Liver abscess secondary to a broken needle migration--a case report.

- BMC Surg (2003)

Abdominal x-ray (AP view) showing the needle in the region of the liver
© Copyright Policy
Related In: Results  -  Collection

Show All Figures
getmorefigures.php?uid=PMC239862&req=5

Figure 1: Abdominal x-ray (AP view) showing the needle in the region of the liver
Mentions: A 26 year old gentleman presented to the surgical wing with pain right upper abdomen and intermittent high grade fever with chills and rigors along with vomiting off and on for the last one year. There was no history of jaundice or urinary complaints. He had received treatment for his fever as a case of pyrexia of unknown origin at a remote district hospital in the form of antibiotics, antimalarial drugs and antipyretics with symptomatic relief after each episode. He was referred in view of the recurring and persisting symptoms and lack of facilities for ultrasound and other advanced investigations. Examination revealed a pale, febrile (temp:102*f) and toxic patient with tachycardia (pulse 110/mt), tachypnoea(R/R :20/mt). Abdomen was tense with tenderness in the right hypochondrium without any signs of peritoneal irritation. Liver was enlarged and tender. Blood chemistry was by and large within normal limits except for anaemia(Hb:9 gm%) and leucocytosis (Total count; 13000/cumm, polymorphs: 80%). Liver function tests were within normal limits except serum alkaline phosphatase which was raised, serum bilirubin and urine examination were normal. X-ray abdomen revealed a foreign body (? needle: fig 1) in the region of the liver. Ultrasound examination of the abdomen (fig 2) and contrast enhanced computed tomography scan(fig 3) confirmed the presence of a needle in the right lobe of the liver along with an abscess of the size 6.5 × 6 × 4 cm in the segment V(according to the Couinaud's nomenclature of liver segments). Patient was started on 3rd generation cephalosporins(Cefotaxime), Metronidazole and subjected to exploratory laparotomy which revealed multiple adhesions in the region of segment V of the liver with omentum and duodenum however no obvious fistulous communication between the biliary system and the stomach or duodenum could be appreciated. There was an abscess of the size of 6.5 × 6 × 4 cm in the segment V (five), about 200 cc of pus was drained and a broken sewing needle of the size 3 cm(fig 4) was retrieved. After a thorough peritoneal lavage using normal saline and packing the cavity with omentum, abdomen was closed leaving a tube drain in situ. Antibiotics were revised based on the subsequent culture sensitivity report that showed Sretptococcus pyogenes and E. Coli. Postoperative recovery was good and one year follow up reveals a satisfactory outcome. It could be suspected that an accidentally ingested broken sewing needle made its way in to the right lobe of the liver after penetration of the duodenum or stomach as was evident at laparotomy in the form of adhesions between the stomach, duodenum and omentum with the right lobe of liver.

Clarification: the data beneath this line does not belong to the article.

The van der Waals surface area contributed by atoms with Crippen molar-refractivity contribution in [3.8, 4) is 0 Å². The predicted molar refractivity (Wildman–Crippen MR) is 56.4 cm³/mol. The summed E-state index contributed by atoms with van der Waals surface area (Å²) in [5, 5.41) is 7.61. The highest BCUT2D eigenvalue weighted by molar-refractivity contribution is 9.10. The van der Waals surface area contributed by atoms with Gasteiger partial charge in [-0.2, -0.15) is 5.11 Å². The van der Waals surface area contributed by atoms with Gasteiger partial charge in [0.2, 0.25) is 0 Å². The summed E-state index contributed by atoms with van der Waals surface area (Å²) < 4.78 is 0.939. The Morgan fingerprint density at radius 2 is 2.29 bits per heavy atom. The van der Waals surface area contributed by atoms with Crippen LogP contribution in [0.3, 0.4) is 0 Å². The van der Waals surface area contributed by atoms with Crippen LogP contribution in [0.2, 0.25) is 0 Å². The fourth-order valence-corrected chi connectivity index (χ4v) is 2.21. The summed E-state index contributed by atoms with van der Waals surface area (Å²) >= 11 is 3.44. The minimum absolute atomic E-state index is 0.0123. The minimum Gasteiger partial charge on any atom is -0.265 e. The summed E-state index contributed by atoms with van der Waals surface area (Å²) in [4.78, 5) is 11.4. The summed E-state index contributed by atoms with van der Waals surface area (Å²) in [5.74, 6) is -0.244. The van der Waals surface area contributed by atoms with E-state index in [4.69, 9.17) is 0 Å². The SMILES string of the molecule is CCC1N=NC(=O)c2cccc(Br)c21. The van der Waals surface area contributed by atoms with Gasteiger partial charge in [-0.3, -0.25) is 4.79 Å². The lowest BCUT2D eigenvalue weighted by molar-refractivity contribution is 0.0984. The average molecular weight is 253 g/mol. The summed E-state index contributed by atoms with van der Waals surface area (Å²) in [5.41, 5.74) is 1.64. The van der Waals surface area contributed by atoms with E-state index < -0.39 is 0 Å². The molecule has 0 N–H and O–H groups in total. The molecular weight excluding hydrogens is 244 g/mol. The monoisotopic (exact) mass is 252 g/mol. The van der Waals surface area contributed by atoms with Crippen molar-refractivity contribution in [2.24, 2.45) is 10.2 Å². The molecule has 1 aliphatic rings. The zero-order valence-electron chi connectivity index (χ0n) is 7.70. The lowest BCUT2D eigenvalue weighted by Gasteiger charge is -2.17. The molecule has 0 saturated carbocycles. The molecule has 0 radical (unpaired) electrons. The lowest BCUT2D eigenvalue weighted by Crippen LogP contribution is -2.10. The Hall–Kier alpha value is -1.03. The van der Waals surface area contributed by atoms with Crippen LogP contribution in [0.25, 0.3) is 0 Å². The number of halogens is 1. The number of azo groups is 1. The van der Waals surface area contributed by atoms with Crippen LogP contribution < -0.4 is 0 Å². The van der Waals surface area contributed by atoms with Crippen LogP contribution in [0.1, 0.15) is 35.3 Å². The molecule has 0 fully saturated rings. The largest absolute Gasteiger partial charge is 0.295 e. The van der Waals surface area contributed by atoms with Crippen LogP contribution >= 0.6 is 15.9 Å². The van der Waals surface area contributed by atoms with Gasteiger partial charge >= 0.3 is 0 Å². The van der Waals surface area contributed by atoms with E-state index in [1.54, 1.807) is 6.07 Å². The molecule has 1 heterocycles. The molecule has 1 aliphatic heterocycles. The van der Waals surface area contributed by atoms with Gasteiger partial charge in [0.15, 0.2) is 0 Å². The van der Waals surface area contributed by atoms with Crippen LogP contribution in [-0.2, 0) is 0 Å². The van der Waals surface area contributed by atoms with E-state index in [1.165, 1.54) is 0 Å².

Bottom Line: Perforation of gut by sharp metallic objects is rare and rarer still is their migration to sites like liver.A unique case of a broken sewing needle in the liver causing a hepatic abscess and detected as a radiological surprise is presented.The patient had received off and on treatment for pyrexia for the past one year at a remote primary health center.

View Article: PubMed Central - HTML - PubMed

Affiliation: Department of Surgery and Radiology, Vardhman Mahavir Medical College, Safdarjang Hospital, New Delhi-110023, India. chintamani7@rediffmail.com

ABSTRACT

Background: Perforation of gut by sharp metallic objects is rare and rarer still is their migration to sites like liver. The symptoms may be non-specific and the discovery of foreign body may come as a radiological surprise to the unsuspecting clinician since the history of ingestion is difficult to obtain.

Case report: A unique case of a broken sewing needle in the liver causing a hepatic abscess and detected as a radiological surprise is presented. The patient had received off and on treatment for pyrexia for the past one year at a remote primary health center. Exploratory laparotomy along with drainage of abscess and retrieval of foreign body relieved the patient of his symptoms and nearly one-year follow up reveals a satisfactory recovery.

Conclusion: It is very rare for an ingested foreign body to lodge in the liver and present as a liver abscess. An ultrasound and a high clinical suspicion index is the only way to diagnose these unusual presentations of migrating foreign bodies. The management is retrieval of the foreign body either by open surgery or by percutaneous transhepatic approach but since adequate drainage of the abscess and ruling out of a fistulous communication between the gut and the liver is mandatory, open surgery is preferred.

Show MeSH
Related in: MedlinePlus